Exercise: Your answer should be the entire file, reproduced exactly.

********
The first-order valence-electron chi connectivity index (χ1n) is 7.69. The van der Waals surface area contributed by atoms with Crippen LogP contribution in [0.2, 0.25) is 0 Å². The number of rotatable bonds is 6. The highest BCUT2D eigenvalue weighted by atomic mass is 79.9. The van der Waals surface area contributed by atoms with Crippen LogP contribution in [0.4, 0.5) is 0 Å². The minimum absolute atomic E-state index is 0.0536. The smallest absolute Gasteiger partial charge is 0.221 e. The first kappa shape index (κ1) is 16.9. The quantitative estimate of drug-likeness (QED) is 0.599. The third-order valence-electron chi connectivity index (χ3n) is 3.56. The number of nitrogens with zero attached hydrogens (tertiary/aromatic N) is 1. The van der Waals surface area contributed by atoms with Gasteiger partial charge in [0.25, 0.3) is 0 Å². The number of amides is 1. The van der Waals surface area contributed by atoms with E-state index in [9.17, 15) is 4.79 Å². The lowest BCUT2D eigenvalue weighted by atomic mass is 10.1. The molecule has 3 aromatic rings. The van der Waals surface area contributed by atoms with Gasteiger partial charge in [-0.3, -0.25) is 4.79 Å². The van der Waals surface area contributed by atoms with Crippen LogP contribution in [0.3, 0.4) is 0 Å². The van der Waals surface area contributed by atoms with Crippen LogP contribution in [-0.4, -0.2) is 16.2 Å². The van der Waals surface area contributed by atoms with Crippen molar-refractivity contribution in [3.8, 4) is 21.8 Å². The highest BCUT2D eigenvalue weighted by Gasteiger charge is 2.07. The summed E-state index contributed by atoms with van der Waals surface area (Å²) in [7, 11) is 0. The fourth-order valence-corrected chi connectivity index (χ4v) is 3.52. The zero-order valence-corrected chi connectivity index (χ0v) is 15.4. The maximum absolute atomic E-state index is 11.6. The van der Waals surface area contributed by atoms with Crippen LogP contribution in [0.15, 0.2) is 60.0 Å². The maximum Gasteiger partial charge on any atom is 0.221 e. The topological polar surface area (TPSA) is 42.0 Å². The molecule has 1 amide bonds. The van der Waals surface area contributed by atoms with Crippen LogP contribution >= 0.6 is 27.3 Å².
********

The first-order valence-electron chi connectivity index (χ1n) is 7.69. The van der Waals surface area contributed by atoms with Crippen LogP contribution in [0.2, 0.25) is 0 Å². The number of rotatable bonds is 6. The highest BCUT2D eigenvalue weighted by atomic mass is 79.9. The van der Waals surface area contributed by atoms with Crippen LogP contribution in [0.4, 0.5) is 0 Å². The minimum absolute atomic E-state index is 0.0536. The smallest absolute Gasteiger partial charge is 0.221 e. The first kappa shape index (κ1) is 16.9. The quantitative estimate of drug-likeness (QED) is 0.599. The third-order valence-electron chi connectivity index (χ3n) is 3.56. The number of nitrogens with zero attached hydrogens (tertiary/aromatic N) is 1. The van der Waals surface area contributed by atoms with Gasteiger partial charge in [0.25, 0.3) is 0 Å². The number of amides is 1. The van der Waals surface area contributed by atoms with E-state index in [9.17, 15) is 4.79 Å². The lowest BCUT2D eigenvalue weighted by atomic mass is 10.1. The molecule has 3 aromatic rings. The van der Waals surface area contributed by atoms with Gasteiger partial charge in [-0.3, -0.25) is 4.79 Å². The van der Waals surface area contributed by atoms with Crippen LogP contribution in [0.3, 0.4) is 0 Å². The van der Waals surface area contributed by atoms with Crippen LogP contribution in [-0.4, -0.2) is 16.2 Å². The van der Waals surface area contributed by atoms with Crippen molar-refractivity contribution in [3.8, 4) is 21.8 Å². The highest BCUT2D eigenvalue weighted by Gasteiger charge is 2.07. The summed E-state index contributed by atoms with van der Waals surface area (Å²) in [7, 11) is 0. The fourth-order valence-corrected chi connectivity index (χ4v) is 3.52. The zero-order valence-corrected chi connectivity index (χ0v) is 15.4. The maximum absolute atomic E-state index is 11.6. The van der Waals surface area contributed by atoms with Crippen LogP contribution in [0.15, 0.2) is 60.0 Å². The maximum Gasteiger partial charge on any atom is 0.221 e. The topological polar surface area (TPSA) is 42.0 Å². The molecule has 1 amide bonds. The van der Waals surface area contributed by atoms with Crippen LogP contribution >= 0.6 is 27.3 Å².